OUTDOORS & RECREATION
On-leash order placed for Tanner Park due to visiting elk herd
SALT LAKE CITY — It was that time of the week and Sadie knew it.
“Oh my gosh. She waits by the door every Saturday and Sunday morning,” said Sadie’s owner, Kate Deschamps.
There is no doubt Sadie knows weekends are all about going to the dog park.
“She is so smart,” Deschamps said. “She knows the drive here, and she’s like, okay, I know where we’re going.”
What Sadie didn’t know was that she would have to stay on-leash at her favorite off-leash Salt Lake City dog park. It is all because of another animal also visiting the park.
“The elk are big, big animals and all dogs instinctively want to chase them,” Deschamps said.
Salt Lake City park rangers were busy putting up signs and talking to dog owners Saturday morning, letting them know Parley’s Historic Nature Park, also known as Tanner Park, is now temporarily on-leash only.
“We are not here to write tickets or anything. We are just here to educate people to keep dogs safe and keep the elk safe,” said Salt Lake City Park Ranger Nahuel Tulian to a dog owner at the trailhead.
Officially, it's the Parley's Historic Nature Park. But most locals call it Tanner Park. Those I met today just call it BARK or WOOF. pic.twitter.com/IVaQV8e0D5
— Alex Cabrero (@KSL_AlexCabrero) March 4, 2023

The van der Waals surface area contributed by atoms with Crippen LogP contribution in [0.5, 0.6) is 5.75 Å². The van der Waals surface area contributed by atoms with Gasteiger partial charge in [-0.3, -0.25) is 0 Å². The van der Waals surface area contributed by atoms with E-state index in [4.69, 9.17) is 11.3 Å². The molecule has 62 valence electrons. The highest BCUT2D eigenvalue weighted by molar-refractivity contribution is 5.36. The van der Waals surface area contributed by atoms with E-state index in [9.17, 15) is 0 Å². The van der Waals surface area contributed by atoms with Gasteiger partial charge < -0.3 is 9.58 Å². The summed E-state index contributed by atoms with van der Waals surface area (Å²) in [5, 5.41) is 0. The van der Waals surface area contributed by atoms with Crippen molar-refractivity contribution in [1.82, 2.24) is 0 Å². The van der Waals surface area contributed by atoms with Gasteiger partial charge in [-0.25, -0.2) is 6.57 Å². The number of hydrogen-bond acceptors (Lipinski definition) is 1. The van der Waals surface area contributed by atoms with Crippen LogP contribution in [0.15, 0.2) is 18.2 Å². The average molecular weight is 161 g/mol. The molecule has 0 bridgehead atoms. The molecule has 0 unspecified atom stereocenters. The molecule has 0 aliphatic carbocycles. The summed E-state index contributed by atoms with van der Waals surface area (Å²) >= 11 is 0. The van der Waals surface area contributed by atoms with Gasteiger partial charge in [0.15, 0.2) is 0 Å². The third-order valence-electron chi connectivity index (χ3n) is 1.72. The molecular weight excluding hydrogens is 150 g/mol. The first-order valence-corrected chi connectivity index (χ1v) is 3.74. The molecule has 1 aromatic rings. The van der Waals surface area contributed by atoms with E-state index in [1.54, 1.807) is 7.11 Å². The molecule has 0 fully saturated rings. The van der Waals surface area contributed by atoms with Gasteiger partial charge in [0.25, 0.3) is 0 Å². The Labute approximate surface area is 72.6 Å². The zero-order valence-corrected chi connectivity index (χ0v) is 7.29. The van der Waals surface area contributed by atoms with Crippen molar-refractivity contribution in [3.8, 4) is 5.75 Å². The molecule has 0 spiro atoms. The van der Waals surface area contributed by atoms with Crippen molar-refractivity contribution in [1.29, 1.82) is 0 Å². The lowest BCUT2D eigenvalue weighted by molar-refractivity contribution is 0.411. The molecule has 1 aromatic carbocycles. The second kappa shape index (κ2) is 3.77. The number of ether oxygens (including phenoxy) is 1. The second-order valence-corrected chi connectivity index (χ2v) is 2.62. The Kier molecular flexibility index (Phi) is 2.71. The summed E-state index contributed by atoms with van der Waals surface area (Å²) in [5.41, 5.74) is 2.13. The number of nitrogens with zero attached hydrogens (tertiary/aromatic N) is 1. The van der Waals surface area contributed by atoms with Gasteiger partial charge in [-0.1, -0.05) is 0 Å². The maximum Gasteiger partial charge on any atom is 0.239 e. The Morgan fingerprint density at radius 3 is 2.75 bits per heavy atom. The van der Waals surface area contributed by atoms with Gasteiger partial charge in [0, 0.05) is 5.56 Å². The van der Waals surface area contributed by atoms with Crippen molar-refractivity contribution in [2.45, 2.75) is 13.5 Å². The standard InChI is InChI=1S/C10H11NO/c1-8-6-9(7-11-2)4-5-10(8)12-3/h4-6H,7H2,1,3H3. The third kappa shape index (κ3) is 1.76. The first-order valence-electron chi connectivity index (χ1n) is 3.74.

With so much snow in the mountains near the park, an elk herd has been making its way down looking for food for the past month. That herd has caused some traffic problems on Interstate 215 and Interstate 80 near Parley’s Canyon.
With Tanner Park close by, the herd has also made its way into the park.
“We’ve got tons of dogs out here, and so there can be negative interactions with elk. We’ve had that happen in the past few weeks,” Tulian explained.
Salt Lake City Mayor Erin Mendenhall issued the temporary on-leash order this week to keep dogs from chasing them, either causing the elk to run back to the interstate, or possibly injuring the dog or people.
The order could last until the end of April, depending on how long the herd stays at the park. If the snow in the mountains melts to the point elk could better find food, there is a chance they will leave the park earlier.
It is not what Sadie wanted to hear.
“I know she chases deer, so I think it’s just a bigger deer to her,” Deschamps said.
Even still, Sadie probably figures a weekend on-leash walk is still better than no walk.
“Oh yeah. We will still come and take a walk,” Deschamps expressed. “This is her thing.”
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